When thoughtfully applied within a water treatment system, IX offers cost-effective and efficient separation, with systems generally running for several years without major maintenance costs. Still, one must be mindful that IX resins degrade over time and must be replaced periodically to maintain system performance.
If you’re wondering what happens when an IX resin reaches the end of its useable life, you might be asking “What Are the Best (and Cheapest) Ways to Dispose of Ion Exchange Resins?”
This article will discuss IX resin disposal options and how to cost-effectively maintain an IX system throughout its life cycle.
How do I know if IX resin disposal is needed?
In most industrial applications, an IX resin will last 4-10 years before system economics would favor replacement (or “re-bedding”). The service life of a resin will depend on a number of factors, including the chemical makeup of the stream to be treated, the type of IX process and resin used, how often regeneration cycles are needed, the hydraulic load of the resin, and whether any extreme process conditions exist. IX resins degrade gradually with use, making it difficult to tell exactly when they must be replaced. For most facilities, resins should only be discarded when the output quality or loss in capacity justifies the re-bedding costs, which can be substantial, as they include removal and disposal of old resin, and purchase and installation of new resin.
There are a few key indicators that it might be time for IX resin replacement. These include the amount of resin lost during backwash cycles, IX capacity loss of 10-20% or more, and inadequate quality in the treated stream. Still, the decision to re-bed should be made with careful cost analysis in mind. Certain changes in system performance, such as a drop in effluent quality, shorter service runs or higher chemical dosages, can be good indicators that the resin should be evaluated. Some companies provide analysis services to evaluate the salt splitting ability and physical condition of the resin, and can provide you with a report to compare resin performance against new.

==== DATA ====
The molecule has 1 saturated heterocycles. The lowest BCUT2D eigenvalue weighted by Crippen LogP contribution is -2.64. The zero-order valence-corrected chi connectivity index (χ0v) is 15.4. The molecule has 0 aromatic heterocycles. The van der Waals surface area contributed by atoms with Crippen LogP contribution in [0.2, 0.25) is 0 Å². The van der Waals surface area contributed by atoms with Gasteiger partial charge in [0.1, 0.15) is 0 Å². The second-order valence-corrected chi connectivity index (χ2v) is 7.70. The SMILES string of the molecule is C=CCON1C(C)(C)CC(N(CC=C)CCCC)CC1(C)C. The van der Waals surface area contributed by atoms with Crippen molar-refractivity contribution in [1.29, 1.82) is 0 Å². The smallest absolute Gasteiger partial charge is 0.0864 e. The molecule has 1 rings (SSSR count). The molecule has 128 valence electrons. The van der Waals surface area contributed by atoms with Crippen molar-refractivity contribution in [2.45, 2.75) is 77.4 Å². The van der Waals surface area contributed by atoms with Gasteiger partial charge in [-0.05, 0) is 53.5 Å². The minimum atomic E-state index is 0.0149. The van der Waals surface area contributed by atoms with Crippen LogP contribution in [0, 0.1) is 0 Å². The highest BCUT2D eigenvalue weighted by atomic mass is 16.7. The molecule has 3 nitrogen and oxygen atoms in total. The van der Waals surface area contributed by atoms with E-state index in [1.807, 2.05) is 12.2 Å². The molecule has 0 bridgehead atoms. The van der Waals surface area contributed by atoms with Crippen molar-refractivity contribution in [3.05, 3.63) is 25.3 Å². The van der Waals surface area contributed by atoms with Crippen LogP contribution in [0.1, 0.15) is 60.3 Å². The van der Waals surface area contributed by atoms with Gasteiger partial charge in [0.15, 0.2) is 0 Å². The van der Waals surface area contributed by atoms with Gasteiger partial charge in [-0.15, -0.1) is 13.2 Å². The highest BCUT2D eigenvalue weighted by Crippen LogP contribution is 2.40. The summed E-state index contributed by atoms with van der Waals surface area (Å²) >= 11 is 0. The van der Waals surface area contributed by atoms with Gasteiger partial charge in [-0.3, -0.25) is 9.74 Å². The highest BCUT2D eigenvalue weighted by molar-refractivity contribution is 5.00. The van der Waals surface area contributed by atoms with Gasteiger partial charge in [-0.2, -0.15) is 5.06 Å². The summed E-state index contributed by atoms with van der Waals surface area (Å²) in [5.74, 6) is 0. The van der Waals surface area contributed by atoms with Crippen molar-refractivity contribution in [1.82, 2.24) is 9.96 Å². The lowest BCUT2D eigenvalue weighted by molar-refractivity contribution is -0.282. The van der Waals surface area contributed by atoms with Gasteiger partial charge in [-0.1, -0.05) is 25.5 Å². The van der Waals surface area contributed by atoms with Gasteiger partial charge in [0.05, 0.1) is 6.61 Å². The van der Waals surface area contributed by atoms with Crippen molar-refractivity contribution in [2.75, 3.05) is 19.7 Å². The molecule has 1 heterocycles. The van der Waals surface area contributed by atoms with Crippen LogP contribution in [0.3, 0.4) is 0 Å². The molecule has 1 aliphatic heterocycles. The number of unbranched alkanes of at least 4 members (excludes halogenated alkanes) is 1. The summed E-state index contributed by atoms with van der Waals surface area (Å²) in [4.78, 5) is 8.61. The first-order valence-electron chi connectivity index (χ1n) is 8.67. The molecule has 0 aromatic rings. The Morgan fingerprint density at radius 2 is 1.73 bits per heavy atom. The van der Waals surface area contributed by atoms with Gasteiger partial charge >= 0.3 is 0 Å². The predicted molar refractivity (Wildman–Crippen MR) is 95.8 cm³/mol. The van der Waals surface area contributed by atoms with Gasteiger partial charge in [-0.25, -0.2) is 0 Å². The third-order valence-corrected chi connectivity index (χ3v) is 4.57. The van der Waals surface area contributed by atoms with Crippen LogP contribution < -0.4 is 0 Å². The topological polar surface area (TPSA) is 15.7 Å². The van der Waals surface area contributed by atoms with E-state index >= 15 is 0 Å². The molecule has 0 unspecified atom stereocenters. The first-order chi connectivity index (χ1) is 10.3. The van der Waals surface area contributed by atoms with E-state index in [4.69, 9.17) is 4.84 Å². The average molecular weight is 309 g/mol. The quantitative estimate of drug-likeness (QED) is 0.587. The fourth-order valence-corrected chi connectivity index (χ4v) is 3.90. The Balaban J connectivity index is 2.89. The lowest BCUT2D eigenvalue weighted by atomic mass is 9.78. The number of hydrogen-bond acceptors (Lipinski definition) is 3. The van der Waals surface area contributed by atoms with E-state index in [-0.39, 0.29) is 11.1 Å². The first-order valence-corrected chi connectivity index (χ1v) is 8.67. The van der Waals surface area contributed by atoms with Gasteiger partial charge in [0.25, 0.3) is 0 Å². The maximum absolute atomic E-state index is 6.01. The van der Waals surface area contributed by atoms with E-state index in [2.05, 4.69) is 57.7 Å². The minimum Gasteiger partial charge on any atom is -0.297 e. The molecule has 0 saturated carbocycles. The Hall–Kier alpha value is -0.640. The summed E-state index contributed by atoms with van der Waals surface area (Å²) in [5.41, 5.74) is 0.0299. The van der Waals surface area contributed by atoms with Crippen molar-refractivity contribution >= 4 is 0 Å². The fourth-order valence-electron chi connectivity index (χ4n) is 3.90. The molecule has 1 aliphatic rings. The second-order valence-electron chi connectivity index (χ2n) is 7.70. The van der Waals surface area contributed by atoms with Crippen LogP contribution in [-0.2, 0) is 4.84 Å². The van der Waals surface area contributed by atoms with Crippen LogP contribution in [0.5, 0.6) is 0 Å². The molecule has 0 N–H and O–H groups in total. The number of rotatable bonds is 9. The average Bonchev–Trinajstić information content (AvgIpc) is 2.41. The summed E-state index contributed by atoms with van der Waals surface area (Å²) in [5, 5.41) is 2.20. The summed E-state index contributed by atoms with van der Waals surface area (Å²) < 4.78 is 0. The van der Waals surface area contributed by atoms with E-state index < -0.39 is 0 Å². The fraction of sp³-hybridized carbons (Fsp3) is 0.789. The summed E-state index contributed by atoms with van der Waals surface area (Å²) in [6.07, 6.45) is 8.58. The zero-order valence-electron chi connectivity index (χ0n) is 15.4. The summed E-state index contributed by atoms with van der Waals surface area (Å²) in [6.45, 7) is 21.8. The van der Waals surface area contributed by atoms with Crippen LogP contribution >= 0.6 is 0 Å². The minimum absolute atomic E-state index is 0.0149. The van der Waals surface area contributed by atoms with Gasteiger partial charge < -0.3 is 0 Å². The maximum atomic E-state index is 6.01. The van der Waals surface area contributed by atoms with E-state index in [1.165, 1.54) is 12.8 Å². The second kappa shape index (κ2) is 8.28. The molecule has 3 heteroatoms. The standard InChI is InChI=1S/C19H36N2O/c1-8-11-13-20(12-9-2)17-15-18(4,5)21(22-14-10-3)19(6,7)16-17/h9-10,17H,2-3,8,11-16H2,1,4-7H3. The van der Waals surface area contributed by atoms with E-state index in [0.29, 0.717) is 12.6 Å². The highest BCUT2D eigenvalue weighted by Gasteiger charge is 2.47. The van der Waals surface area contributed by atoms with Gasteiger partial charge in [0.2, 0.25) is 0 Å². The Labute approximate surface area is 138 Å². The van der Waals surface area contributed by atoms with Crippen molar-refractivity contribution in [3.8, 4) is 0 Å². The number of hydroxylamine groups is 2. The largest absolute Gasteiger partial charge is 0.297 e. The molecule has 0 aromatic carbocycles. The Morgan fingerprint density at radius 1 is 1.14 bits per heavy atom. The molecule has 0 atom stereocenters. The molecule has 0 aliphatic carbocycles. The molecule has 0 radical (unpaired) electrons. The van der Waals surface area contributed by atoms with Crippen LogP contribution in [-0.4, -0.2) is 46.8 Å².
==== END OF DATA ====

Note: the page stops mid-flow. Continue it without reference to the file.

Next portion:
What are the best disposal methods for spent IX resins?
Spent IX resins are considered solid waste and are typically either buried in landfills or incinerated. Recycling of exhausted resin materials is neither common nor practical since there are few facilities capable of processing the resin materials (typically polystyrene or acrylic). No matter which disposal method is chosen, care must be taken to dispose of the resin in compliance with federal, state, and local waste management regulations.
There are a few factors that can affect which disposal options are available to your facility, as well as the overall cost of the disposal process. These include:
- Liquid content. When in active use, IX resins have significant water content. When re-bedding an IX system, care should be taken to drain away as much liquid as possible to avoid excess disposal costs.
- Volume of the resin and void spaces. Depending upon the type of resin and bed type, there may be more or less void space between resin beads. Additionally, care should be taken to minimize the size and number of containers used to transport the spent resin, and excess volume can drive disposal costs up.
- Resin composition and chemical activity. It is critical to check the Material Safety Data Sheets (MSDS) of the exhausted resin to verify whether the resin itself demands any particular disposal considerations.